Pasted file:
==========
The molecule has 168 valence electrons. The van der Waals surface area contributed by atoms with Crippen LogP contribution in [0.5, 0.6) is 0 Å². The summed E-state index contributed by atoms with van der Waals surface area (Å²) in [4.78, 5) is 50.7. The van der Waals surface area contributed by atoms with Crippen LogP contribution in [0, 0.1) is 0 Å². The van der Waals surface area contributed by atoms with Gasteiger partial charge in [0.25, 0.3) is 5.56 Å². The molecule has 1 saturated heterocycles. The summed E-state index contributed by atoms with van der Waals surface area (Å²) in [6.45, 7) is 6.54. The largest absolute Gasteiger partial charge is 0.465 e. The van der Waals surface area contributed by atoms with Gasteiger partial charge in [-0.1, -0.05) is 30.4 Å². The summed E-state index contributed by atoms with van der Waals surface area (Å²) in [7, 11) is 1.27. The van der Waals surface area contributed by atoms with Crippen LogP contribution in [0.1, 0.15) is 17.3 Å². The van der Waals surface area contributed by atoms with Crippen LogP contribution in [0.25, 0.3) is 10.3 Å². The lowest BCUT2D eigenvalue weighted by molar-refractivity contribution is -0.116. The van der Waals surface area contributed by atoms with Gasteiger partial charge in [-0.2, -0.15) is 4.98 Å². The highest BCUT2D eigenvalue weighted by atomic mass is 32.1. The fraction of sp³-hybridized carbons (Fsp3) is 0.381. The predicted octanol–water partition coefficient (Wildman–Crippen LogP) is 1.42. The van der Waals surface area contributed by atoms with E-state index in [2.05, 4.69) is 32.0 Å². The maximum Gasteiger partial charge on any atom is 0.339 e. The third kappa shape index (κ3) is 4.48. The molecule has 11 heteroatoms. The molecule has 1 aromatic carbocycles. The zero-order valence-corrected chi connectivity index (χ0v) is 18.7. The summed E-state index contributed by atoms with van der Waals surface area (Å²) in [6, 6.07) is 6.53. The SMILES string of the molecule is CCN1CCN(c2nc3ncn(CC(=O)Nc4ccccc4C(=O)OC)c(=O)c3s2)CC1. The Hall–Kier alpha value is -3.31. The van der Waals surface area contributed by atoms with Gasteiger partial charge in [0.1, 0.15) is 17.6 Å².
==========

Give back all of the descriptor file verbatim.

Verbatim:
The molecule has 168 valence electrons. The van der Waals surface area contributed by atoms with Crippen LogP contribution in [0.5, 0.6) is 0 Å². The summed E-state index contributed by atoms with van der Waals surface area (Å²) in [4.78, 5) is 50.7. The van der Waals surface area contributed by atoms with Crippen LogP contribution in [0, 0.1) is 0 Å². The van der Waals surface area contributed by atoms with Gasteiger partial charge in [0.25, 0.3) is 5.56 Å². The molecule has 1 saturated heterocycles. The summed E-state index contributed by atoms with van der Waals surface area (Å²) in [6.45, 7) is 6.54. The largest absolute Gasteiger partial charge is 0.465 e. The van der Waals surface area contributed by atoms with Gasteiger partial charge in [-0.1, -0.05) is 30.4 Å². The summed E-state index contributed by atoms with van der Waals surface area (Å²) in [7, 11) is 1.27. The van der Waals surface area contributed by atoms with Crippen LogP contribution in [0.1, 0.15) is 17.3 Å². The van der Waals surface area contributed by atoms with Crippen LogP contribution in [0.25, 0.3) is 10.3 Å². The lowest BCUT2D eigenvalue weighted by molar-refractivity contribution is -0.116. The van der Waals surface area contributed by atoms with Gasteiger partial charge in [-0.2, -0.15) is 4.98 Å². The highest BCUT2D eigenvalue weighted by atomic mass is 32.1. The fraction of sp³-hybridized carbons (Fsp3) is 0.381. The predicted octanol–water partition coefficient (Wildman–Crippen LogP) is 1.42. The van der Waals surface area contributed by atoms with E-state index in [2.05, 4.69) is 32.0 Å². The maximum Gasteiger partial charge on any atom is 0.339 e. The third kappa shape index (κ3) is 4.48. The molecule has 11 heteroatoms. The molecule has 1 aromatic carbocycles. The zero-order valence-corrected chi connectivity index (χ0v) is 18.7. The summed E-state index contributed by atoms with van der Waals surface area (Å²) in [6, 6.07) is 6.53. The SMILES string of the molecule is CCN1CCN(c2nc3ncn(CC(=O)Nc4ccccc4C(=O)OC)c(=O)c3s2)CC1. The Hall–Kier alpha value is -3.31. The van der Waals surface area contributed by atoms with Gasteiger partial charge in [0.1, 0.15) is 17.6 Å².